Question 17

Define afterload and describe the physiological factors that may affect afterload

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College Answer

Definitions for afterload vary slightly amongst common physiology textbooks, and 
candidates were expected to mention any one commonly accepted definition. Essentially 
afterload is the resistance to ventricular ejection - the "load" that the heart must eject blood 
against and is related to ventricular wall stress (Law of Laplace, T=Pt.r/u). Candidates were 
expected to mention aortic valve and systemic vascular resistance, aortic impedance, blood 
viscosity, intathoracic pressure and relationship of ventricular radius and volume. 
Candidates generally did well, but few substantially good answers, with a lack of detail being 
the biggest limiting factor.


  • Afterload can be defined as the resistance to ventricular ejection - the "load" that the heart must eject blood against. It consists of two main sets of determinant factors:
    • Myocardial wall stress
    • Input impedance
  • Wall stress is described by the Law of Laplace ( P × r / T)
    and therefore depends on: 
    • P, the ventricular transmural pressure, which is the difference between the intrathoracic pressure and the ventricular cavity pressure.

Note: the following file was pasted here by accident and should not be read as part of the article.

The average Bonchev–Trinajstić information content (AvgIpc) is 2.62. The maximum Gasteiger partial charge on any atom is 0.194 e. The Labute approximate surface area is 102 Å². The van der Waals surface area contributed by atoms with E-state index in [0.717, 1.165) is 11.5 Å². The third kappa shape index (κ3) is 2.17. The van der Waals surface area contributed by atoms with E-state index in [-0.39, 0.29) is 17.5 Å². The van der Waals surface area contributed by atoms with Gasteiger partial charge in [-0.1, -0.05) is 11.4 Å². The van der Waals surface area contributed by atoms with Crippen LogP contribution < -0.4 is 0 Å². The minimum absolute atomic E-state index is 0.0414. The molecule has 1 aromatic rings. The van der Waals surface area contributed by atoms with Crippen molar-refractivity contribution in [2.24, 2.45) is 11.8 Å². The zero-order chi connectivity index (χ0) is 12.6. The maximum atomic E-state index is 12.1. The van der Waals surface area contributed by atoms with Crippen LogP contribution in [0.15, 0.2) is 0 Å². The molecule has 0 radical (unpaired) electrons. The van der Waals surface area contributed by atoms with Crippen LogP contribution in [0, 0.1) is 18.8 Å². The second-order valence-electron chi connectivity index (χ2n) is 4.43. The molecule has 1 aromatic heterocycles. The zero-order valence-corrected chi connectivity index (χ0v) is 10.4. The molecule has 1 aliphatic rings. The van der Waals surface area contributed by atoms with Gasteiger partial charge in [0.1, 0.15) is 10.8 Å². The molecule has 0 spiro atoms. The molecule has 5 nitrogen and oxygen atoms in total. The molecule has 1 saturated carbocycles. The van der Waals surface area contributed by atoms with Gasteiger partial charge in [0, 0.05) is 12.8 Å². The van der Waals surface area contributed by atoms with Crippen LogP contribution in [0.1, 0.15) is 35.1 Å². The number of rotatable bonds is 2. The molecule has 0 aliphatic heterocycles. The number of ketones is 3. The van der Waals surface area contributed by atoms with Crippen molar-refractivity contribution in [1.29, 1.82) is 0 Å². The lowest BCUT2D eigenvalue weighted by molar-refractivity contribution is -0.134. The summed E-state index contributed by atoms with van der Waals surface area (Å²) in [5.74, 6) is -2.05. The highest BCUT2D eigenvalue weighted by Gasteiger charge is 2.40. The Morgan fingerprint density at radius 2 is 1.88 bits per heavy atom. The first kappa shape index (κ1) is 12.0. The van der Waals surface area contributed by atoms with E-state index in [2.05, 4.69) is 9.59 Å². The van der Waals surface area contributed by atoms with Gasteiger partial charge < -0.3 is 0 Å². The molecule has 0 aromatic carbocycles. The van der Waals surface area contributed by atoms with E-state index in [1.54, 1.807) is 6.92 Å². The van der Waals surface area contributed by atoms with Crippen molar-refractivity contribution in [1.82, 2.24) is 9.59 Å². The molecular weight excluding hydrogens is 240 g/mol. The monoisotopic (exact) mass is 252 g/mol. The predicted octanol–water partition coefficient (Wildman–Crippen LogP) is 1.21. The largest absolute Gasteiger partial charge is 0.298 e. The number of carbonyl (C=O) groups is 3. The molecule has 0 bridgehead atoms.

• Increased transmural pressure (negative intrathoracic pressure) increases afterload
      • Decreased transmural pressure (eg. positive pressure ventilation) decreases afterload
    • r, the radius of the ventricle
      • Increased LV diameter increases wall stress at any LV pressure
    • T,  the thickness of the ventricular wall
      • A thicker wall decreases wall stress by distributing it among a larger number of working sarcomeres
  • Input impedance describes ventricular cavity pressure during systole and receives contributions from:
    • Arterial compliance
      • Aortic compliance influences the resistance to early ventricular systole (a stiff aorta increases afterload)
      • Peripheral compliance influences the speed of reflected pulse pressure waves (stiff peripheral vessels increase afterload)
    • Inertia of the blood column
    • Ventricular outflow tract resistance (increases afterload in HOCM and AS)
    • Arterial resistance
      • Length of the arterial tree (the longer the vessels, the greater the resistance)
      • Blood viscosity (the higher the viscosity, the greater the resistance)  


Norton, James M. "Toward consistent definitions for preload and afterload."Advances in physiology education 25.1 (2001): 53-61.

ROTHE, CARL. "Toward consistent definitions for preload and afterload—revisited." Advances in physiology education 27.1 (2003): 44-45.

Vest, Amanda R. "Afterload." Cardiovascular Hemodynamics. Humana, Cham, 2019. 23-40.

Milnor, William R. "Arterial impedance as ventricular afterload." Circulation Research 36.5 (1975): 565-570.

Vlachopoulos, Charalambos, Michael O'Rourke, and Wilmer W. Nichols. McDonald's blood flow in arteries: theoretical, experimental and clinical principles. CRC press, 2011. (Specifically, Chapter 12 is gold)

Moriarty, Thomas F. "The law of Laplace. Its limitations as a relation for diastolic pressure, volume, or wall stress of the left ventricle.Circulation research 46.3 (1980): 321-331.

Covell, J. W., H. Pouleur, and Jr J. Ross. "Left ventricular wall stress and aortic input impedance." Federation proceedings. Vol. 39. No. 2. 1980.